Editorial: Fixing a deeper problem

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Addressing crime at the Country Club Plaza

By Stephen Cook

When one hears of ‘Kansas City’, usually things such as barbeque, the Chiefs, the Kauffman Center and the Country Club Plaza come to mind. Generally, this does not include thoughts of crime and danger.

Now, after seemingly random strings of events over the course of this winter, the ongoing issue of crime in KC has resurfaced. Likewise, the future of the Plaza becomes even more gray as visitors and shop owners are left wondering what is in their best interest.

Although crime on the plaza has been an issue in varying capacities for years, it is reaching a breaking point where Kansas City’s Plaza could end up with a similar story as Bannister Mall or Indian Springs Shopping Center.

The higher-ups of KCMO say they are listening, preparing ways to handle the issue.

One announced plan of action by Kansas City law enforcement proposed detaining unruly youths in a detention room at a nearby community center. The troublemakers would stay here until their parents or guardians picked them up.

The problem with this, though, is that more serious action needs to be taken. Both by the police and the community.

In an article published by the Kansas City Star, Kansas City Police Chief Darryl Forté expressed concern about the magnitude of this issue.

“This issue is way bigger than the police,” he said. “We have to do more to involve more people to find ways to minimize disruptions and not displace the kids to other areas.”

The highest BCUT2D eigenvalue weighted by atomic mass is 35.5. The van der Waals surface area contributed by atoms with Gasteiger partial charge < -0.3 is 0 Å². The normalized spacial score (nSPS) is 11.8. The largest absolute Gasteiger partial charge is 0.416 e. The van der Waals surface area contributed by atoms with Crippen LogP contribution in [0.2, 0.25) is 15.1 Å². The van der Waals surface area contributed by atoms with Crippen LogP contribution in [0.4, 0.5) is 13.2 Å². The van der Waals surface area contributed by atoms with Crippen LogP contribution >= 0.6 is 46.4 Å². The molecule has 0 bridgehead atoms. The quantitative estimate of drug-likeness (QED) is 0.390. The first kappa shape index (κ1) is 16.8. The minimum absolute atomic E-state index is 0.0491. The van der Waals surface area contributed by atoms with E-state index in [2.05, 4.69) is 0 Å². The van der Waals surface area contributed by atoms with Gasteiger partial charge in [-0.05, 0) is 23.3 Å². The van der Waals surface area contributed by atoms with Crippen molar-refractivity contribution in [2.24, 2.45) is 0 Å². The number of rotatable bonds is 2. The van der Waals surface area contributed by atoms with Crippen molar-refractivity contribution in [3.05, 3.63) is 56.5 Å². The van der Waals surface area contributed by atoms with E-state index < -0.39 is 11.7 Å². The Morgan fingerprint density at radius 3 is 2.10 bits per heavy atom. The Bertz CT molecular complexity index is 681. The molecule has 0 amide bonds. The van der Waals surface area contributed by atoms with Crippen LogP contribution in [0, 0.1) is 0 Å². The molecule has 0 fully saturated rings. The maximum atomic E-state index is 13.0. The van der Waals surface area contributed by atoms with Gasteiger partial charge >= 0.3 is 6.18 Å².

Though law enforcement can play a major part in sending a message to troublesome youths, the thought process behind the disruptions and acts of violence is essentially the root of the problem. The social influences on young individuals greatly shapes the way that they think, grow, and eventually act.

This is a role where the community becomes involved — schools, parents, siblings, relatives, mentors should think about those they come in contact with and seek to make a positive difference. This goes far beyond crime on the Plaza; if we started to care more for others the whole state and country could change.

However, law enforcement can also send a strong message by taking action. By arresting those who become dangerously violent and placing them in a juvenile detention program, others will see what really happens. They won’t just get sent to a community center; they could wind up in jail.

Law enforcement faces a sticky situation in which there is a delicate balance; members of the KCMOPD have to ensure their actions are just and proper as well. If they overreact, Kansas City will be nationally criticized. If they underreact and the crime continues, then, likewise, the city will be criticized.

This isn’t an issue of racism, it is an issue of doing what is right for the city. Individuals — regardless of what color their skin is or the number of years they’ve lived — should be aware of their actions.

Should this be realized, crime will not only go down, but the the community as a whole will improve and Kansas City will continue its tradition as a city of greatness; a place we are proud to call home.

Contact Stephen Cook, editor-in-chief, at scook35@jccc.edu.

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